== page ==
Habitat for Humanity dedicates homes to families of special needs kids

Struggling to make ends meet, supporting five kids and putting more than half of their monthly pay into rent, Jeffrey Dumlao and his wife, Suzanne, often faced their biggest challenge at the end of each day.

Gezai Gebrekidan, left, and the Dumlao family, from left, mom Suzanne holding Jacob, Zoe, dad Jeffrey, Finley, Carmella and Autumn, along with grandmother Lili Desjardins, all pose in front of their new homes during a double dedication ceremony by Habitat for Humanity for families with special needs children in the Redstone neighbourhood Wednesday November 9, 2016. Ted Rhodes Photo Postmedia Calgary

Gezai Gebrekidan, left, and the Dumlao family, from left, mom Suzanne holding Jacob, Zoe, dad Jeffrey, Finley, Carmella and Autumn, along with grandmother Lili Desjardins, all pose in front of their new homes during a double dedication ceremony by Habitat for Humanity for families with special needs children in the Redstone neighbourhood Wednesday November 9, 2016. Ted Rhodes Photo Postmedia Calgary

Eva Ferguson, Calgary Herald November 9, 2016

Exhausted from work, home-schooling and family chores, they faced the strain of carrying their disabled 12-year-old daughter Autumn up a steep flight of stairs to bed.

“It was becoming really difficult, sometimes very dangerous,” said father Jeffrey Dumlao.

“But she cannot walk or talk, and sometimes she shakes. We are not sure if it is seizures. But there have been many times when my wife or I would almost fall with her down the stairs.”

Autumn was born with cerebral palsy and a chromosome disorder that prevents her from walking, meaning most of her day is spent in a wheelchair.

But Wednesday’s home dedication with Habitat for Humanity has suddenly shone a new light on Autumn and her family.

Suzanne Dumlao holds her daughter Autumn during a double dedication ceremony of habitat for Humanity homes for families with special needs children in the Redstone neighbourhood Wednesday November 9, 2016. Autumn suffers from a chromosome deficiency. Ted Rhodes Photo Postmedia Calgary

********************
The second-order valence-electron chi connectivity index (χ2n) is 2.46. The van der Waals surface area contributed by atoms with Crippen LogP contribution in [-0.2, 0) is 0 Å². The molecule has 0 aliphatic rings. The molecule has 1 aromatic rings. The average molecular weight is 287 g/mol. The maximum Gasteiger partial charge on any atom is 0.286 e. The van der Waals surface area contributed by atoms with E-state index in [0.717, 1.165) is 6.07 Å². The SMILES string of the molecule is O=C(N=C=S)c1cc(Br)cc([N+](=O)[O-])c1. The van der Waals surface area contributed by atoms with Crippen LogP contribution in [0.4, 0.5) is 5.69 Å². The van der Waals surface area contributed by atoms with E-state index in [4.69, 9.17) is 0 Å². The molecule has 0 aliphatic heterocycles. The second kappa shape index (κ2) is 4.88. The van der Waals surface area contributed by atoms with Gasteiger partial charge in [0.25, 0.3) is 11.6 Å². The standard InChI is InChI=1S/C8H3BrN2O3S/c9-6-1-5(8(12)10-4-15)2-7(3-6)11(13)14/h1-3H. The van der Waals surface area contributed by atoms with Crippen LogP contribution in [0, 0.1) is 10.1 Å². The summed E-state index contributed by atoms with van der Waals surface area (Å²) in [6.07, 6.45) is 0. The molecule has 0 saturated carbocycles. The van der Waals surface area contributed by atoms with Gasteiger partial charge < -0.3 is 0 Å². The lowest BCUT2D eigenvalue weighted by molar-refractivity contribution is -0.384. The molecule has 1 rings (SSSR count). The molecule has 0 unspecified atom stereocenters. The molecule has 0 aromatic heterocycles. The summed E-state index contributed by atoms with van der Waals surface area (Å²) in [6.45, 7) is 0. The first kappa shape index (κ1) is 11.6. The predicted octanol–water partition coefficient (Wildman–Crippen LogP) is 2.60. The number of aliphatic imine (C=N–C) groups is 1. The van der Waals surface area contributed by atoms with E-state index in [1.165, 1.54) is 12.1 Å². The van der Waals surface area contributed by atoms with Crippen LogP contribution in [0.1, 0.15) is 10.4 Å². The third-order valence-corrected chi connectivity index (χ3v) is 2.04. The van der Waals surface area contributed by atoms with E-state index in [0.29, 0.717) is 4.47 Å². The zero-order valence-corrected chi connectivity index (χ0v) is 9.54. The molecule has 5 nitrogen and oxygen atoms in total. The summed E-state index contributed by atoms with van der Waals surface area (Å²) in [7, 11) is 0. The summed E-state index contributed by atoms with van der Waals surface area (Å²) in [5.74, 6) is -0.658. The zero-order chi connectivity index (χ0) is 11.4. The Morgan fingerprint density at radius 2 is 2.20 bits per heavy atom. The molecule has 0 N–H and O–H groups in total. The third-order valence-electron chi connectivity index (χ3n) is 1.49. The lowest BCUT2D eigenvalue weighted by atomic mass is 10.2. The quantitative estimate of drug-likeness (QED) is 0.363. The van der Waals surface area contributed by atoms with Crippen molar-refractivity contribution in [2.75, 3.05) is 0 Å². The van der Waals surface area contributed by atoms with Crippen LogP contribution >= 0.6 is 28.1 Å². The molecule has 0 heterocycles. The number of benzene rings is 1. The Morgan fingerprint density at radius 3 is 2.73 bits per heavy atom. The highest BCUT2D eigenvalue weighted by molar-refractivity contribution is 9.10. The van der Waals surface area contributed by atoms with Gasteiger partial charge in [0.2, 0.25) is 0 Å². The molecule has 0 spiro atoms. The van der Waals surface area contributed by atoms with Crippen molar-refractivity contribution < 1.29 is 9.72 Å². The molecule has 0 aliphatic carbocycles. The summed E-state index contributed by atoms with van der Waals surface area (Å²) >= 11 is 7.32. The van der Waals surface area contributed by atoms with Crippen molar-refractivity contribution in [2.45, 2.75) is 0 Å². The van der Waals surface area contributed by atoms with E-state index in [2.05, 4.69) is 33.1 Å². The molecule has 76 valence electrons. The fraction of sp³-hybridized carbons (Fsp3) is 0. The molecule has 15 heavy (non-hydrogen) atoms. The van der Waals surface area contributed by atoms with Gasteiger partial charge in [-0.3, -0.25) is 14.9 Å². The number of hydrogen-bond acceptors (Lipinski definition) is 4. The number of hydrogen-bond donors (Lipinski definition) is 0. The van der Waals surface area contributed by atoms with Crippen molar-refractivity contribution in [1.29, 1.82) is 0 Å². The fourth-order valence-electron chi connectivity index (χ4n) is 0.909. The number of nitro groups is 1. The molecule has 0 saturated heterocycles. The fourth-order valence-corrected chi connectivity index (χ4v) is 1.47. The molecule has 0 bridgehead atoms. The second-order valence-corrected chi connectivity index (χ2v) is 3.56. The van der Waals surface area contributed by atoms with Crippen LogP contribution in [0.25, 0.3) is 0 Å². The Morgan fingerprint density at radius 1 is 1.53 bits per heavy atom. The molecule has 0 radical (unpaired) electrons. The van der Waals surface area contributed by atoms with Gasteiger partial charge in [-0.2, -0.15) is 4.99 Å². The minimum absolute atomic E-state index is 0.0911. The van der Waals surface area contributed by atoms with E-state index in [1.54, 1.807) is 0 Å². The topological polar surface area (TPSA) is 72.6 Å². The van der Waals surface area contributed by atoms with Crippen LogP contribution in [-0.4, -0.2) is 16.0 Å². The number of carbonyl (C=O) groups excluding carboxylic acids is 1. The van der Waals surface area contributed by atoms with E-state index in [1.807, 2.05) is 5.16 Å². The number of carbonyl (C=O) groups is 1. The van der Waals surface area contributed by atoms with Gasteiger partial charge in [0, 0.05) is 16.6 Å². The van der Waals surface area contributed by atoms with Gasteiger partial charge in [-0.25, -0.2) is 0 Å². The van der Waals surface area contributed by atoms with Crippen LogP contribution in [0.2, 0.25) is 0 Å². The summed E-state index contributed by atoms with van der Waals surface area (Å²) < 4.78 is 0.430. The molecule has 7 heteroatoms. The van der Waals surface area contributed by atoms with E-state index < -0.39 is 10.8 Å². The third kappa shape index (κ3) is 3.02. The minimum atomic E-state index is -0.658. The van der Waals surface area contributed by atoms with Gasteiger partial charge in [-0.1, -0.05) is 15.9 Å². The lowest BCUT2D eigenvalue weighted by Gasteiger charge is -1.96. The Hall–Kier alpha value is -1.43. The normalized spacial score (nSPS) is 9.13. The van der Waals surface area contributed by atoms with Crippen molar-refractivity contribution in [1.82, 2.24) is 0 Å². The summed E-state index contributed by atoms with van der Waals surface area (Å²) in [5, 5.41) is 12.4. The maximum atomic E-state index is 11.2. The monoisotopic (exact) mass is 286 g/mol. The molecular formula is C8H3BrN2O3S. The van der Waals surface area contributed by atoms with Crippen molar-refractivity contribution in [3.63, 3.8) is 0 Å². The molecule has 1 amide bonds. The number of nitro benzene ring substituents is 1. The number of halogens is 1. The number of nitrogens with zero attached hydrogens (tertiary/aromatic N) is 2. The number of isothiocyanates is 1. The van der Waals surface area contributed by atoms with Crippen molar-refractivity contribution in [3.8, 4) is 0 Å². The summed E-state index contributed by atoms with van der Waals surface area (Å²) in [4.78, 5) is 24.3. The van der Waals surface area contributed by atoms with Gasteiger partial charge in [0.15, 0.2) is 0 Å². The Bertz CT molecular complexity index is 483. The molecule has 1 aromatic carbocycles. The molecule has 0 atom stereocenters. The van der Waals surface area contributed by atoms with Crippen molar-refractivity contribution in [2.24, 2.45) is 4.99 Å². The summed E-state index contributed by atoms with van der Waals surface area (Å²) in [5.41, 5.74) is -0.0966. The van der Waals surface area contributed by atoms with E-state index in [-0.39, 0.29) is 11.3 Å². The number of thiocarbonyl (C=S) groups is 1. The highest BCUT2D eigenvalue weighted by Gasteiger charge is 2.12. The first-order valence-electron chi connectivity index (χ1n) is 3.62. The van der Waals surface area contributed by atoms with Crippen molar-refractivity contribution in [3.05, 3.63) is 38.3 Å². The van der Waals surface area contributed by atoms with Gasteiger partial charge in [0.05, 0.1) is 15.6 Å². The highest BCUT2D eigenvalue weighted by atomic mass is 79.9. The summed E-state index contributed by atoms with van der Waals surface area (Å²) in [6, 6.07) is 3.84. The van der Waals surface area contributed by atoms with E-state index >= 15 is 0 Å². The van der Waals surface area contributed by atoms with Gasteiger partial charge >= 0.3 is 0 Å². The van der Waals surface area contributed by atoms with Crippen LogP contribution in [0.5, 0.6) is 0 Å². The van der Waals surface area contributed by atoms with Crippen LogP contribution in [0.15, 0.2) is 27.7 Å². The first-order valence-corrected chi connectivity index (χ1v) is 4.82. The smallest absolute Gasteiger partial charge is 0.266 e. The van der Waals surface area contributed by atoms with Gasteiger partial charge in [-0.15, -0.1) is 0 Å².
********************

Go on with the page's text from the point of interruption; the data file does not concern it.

Suzanne Dumlao holds her daughter Autumn during a double dedication ceremony of habitat for Humanity homes for families with special needs children in the Redstone neighbourhood Wednesday November 9, 2016. Autumn suffers from a chromosome deficiency. Ted Rhodes Photo Postmedia Calgary

The Dumlaos will soon be the proud owners of a three-storey, five-bedroom duplex in the new community of Redstone on the city’s far northeastern edge.

The new home includes a spacious kitchen, den and basement play area, and Autumn will get her own wheelchair-accessible bedroom and bathroom on the main floor.

“This will make our lives so much better, so much easier,” said Suzanne, as her three younger daughters jumped and played at her feet.

“It will be great for Autumn, too. She is so cheeky, she has so much personality,” added Jeffrey.

“She smiles all the time, especially when she knows her sisters are getting in trouble.”

The Dumlaos will move out of their cramped three-bedroom rental in Huntington Hills next week.

While they had considered getting a lift for the steep flight of stairs in the past to help get Autumn to bed, being renters made it difficult.

Home-ownership is one of many reasons Habitat for Humanity homes give families the independence and flexibility they need to live better lives, said Michelle Rhode, director of family and volunteer services with the organization in southern Alberta.

“There’s a real growing demand for affordable housing in this city,” Rhode said.

“And there’s a lack of opportunity for some families to live in homes that meet their unique needs. But we can offer ownership for those families that are working hard everyday to make ends meet.”

The Dumlaos will be one of two families to become homeowners with Habitat for Humanity later this month, duplexes priced at $325,000 and $345,000 respectively. Both are uniquely designed to meet the special needs of children in each family.

The need for affordable housing is defined by a family income that is below the poverty line. Homeowners partner with Habitat by contributing 500 hours of volunteer labour to help with the construction of their home. They are required to repay the Habitat mortgage through a stable income covering monthly mortgage payments.

Habitat for Humanity broke ground on its first home in Canada in 1985. Now, each year about 70,000 volunteers work with 56 Habitat for Humanity affiliates nationwide, helping break the cycle of poverty for hundreds of low-income Canadian families.

Source Calgary Herald

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